The Food and Drug Administration in July approved the prescription drug Truvada for use in HIV prevention, making it the first medication OK’d for preventing, not just treating, HIV. Truvada is already widely used to treat HIV, but studies have indicated that it can help keep people from contracting the virus. The FDA approved its use by HIV-negative people who are at high risk of acquiring HIV.
“Today’s approval marks an important milestone in our fight against HIV,” said FDA commissioner Margaret Hamburg, MD. “Every year, about 50,000 U.S. adults and adolescents are diagnosed with HIV infection, despite the availability of prevention methods and strategies to educate, test, and care for people living with the disease. New treatments as well as prevention methods are needed to fight the HIV epidemic in this country.”
The FDA is changing the warning literature boxed with Truvada to emphasize that those using it for prevention need to be confirmed as HIV-negative and tested for the virus every three months. The agency is also starting a training and education program to help doctors inform their patients about the necessity of adhering to the recommended dose, engaging in safer-sex practices, receiving counseling, and getting tested regularly as well as their small but real risk of still contracting HIV while on the drug.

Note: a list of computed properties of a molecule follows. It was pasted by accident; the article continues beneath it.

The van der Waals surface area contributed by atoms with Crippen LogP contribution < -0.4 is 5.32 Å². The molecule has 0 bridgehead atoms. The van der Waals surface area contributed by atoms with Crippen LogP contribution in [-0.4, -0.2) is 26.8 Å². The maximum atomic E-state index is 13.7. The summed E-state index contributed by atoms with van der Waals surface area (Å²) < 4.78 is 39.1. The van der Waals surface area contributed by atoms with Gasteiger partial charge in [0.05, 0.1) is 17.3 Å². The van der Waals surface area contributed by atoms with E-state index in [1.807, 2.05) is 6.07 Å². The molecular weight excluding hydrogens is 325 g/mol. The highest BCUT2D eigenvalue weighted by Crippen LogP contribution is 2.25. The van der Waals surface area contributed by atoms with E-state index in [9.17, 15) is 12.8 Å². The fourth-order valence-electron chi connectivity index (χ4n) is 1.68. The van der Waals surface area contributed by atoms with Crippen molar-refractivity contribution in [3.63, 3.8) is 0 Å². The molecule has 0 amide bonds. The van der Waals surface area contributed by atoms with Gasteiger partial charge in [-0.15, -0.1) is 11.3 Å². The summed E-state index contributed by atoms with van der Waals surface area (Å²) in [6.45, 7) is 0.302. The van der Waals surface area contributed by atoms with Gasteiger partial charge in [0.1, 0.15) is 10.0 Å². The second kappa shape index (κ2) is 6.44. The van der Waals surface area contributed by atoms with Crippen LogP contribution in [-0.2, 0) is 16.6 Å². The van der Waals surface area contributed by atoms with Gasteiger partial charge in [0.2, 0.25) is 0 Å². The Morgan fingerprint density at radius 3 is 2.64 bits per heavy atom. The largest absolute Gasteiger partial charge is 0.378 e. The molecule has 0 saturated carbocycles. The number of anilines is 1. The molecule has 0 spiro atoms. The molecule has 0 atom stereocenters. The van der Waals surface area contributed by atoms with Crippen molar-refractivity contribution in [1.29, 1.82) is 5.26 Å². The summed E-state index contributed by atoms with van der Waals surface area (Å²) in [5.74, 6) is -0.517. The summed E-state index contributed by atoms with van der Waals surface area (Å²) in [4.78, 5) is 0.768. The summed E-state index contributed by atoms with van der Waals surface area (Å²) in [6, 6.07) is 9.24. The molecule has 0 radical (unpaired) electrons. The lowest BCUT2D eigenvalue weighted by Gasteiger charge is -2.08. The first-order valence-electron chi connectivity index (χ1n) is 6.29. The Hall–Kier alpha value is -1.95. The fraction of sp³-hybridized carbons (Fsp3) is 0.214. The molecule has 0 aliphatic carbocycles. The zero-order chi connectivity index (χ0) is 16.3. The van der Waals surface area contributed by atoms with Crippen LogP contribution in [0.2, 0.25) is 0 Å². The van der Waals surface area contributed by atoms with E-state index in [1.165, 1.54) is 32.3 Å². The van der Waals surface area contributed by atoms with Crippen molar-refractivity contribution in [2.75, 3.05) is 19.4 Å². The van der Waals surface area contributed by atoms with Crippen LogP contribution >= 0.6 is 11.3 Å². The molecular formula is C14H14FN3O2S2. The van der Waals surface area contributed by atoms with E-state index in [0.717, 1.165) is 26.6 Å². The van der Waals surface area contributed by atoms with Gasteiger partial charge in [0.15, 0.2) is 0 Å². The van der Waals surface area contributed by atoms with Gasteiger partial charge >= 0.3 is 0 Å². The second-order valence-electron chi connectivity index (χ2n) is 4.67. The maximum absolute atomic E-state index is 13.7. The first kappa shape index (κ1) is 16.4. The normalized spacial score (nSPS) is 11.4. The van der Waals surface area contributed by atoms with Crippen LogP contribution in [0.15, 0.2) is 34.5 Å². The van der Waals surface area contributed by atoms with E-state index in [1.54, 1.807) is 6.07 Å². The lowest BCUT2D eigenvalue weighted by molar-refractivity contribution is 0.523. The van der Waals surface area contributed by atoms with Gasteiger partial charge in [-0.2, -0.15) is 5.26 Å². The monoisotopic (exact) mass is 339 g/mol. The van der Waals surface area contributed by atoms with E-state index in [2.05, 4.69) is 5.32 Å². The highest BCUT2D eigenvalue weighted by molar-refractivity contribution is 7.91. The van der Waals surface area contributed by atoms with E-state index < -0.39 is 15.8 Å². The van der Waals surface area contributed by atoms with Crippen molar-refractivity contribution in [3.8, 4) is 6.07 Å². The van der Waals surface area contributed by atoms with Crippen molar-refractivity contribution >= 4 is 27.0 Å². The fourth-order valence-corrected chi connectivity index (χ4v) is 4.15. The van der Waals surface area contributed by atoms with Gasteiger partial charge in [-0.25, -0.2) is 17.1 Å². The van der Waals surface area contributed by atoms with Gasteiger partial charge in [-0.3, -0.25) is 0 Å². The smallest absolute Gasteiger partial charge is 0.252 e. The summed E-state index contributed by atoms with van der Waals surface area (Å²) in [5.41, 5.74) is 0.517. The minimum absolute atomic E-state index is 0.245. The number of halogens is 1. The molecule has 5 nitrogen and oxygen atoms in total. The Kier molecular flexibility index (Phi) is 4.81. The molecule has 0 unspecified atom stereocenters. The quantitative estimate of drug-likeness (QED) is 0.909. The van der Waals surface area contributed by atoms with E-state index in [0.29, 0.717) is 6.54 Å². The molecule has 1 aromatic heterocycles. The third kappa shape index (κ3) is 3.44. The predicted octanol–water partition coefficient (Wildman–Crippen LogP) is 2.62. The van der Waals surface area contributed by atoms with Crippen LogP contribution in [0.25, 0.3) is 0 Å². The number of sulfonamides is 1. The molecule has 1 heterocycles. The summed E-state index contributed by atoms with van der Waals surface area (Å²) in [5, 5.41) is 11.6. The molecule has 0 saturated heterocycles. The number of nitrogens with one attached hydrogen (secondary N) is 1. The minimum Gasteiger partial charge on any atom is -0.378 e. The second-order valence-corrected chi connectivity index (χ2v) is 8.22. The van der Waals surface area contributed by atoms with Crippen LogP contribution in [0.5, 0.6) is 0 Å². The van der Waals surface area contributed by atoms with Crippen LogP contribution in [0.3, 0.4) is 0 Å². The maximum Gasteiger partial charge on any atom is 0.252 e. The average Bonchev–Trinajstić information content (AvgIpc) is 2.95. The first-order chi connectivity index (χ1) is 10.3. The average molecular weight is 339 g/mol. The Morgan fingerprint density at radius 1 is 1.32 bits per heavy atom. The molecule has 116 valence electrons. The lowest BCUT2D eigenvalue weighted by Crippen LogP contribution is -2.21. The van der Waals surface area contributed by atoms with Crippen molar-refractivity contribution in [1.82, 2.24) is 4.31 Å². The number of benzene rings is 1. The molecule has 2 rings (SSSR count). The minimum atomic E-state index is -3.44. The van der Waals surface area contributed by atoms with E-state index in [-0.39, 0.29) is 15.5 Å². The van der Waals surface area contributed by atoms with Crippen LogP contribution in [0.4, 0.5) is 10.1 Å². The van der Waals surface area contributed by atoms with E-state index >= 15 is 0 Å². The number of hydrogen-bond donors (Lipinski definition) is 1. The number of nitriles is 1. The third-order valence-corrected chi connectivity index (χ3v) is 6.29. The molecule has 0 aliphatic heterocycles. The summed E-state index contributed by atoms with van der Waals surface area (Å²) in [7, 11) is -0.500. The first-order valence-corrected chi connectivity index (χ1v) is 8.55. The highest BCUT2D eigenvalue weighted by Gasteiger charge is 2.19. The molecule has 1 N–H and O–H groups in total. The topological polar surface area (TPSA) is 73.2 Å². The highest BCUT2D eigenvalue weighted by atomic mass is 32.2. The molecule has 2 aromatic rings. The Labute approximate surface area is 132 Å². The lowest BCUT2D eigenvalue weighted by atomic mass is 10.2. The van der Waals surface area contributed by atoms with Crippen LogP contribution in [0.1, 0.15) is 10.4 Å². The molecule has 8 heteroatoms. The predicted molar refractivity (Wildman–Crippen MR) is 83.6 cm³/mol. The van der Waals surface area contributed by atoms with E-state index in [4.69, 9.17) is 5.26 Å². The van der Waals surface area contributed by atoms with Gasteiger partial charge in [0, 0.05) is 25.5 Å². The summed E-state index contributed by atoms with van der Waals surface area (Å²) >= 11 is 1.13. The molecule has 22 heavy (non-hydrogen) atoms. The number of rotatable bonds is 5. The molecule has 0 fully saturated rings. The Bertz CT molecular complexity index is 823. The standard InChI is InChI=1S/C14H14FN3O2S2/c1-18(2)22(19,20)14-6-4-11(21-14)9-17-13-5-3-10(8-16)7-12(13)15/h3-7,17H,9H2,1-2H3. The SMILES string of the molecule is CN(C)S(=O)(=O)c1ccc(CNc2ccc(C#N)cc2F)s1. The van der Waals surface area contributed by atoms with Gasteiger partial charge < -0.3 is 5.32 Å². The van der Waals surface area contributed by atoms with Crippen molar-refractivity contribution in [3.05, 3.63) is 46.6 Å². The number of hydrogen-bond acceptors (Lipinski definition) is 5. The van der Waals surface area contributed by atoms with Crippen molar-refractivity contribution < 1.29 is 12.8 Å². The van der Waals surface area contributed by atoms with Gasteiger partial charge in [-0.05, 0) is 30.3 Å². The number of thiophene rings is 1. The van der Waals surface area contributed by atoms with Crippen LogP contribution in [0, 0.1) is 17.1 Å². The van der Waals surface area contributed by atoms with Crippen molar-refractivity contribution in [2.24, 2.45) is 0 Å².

Some doctors have already been prescribing Truvada off-label for prevention to the HIV-negative partner of an HIV-positive person, but they did so at their own discretion. FDA approval now allows its maker, Gilead Sciences, to explicitly market the drug for the purpose of prevention. Truvada, a combination of the drugs Emtriva (emtricitabine) and Viread (tenofovir), is one of the class of drugs called nucleoside reverse transcriptase inhibitors, so called for the way in which it suppresses replication of HIV in infected people.
AIDS activists and service providers were not universally enthusiastic about Truvada’s approval for preventive use, expressing concerns about adherence, side effects, and declining condom use. Michael Weinstein, president of the Los Angeles–based AIDS Healthcare Foundation, issued a statement calling the action “completely reckless and a move that will ultimately set back years of HIV prevention efforts.”
Numerous others, however, said Truvada for prevention is a necessary additional weapon in the fight against HIV. It “won’t end AIDS by itself, but we certainly can’t end the HIV epidemic without it,” San Francisco AIDS Foundation spokesman James Loduca told the San Francisco Chronicle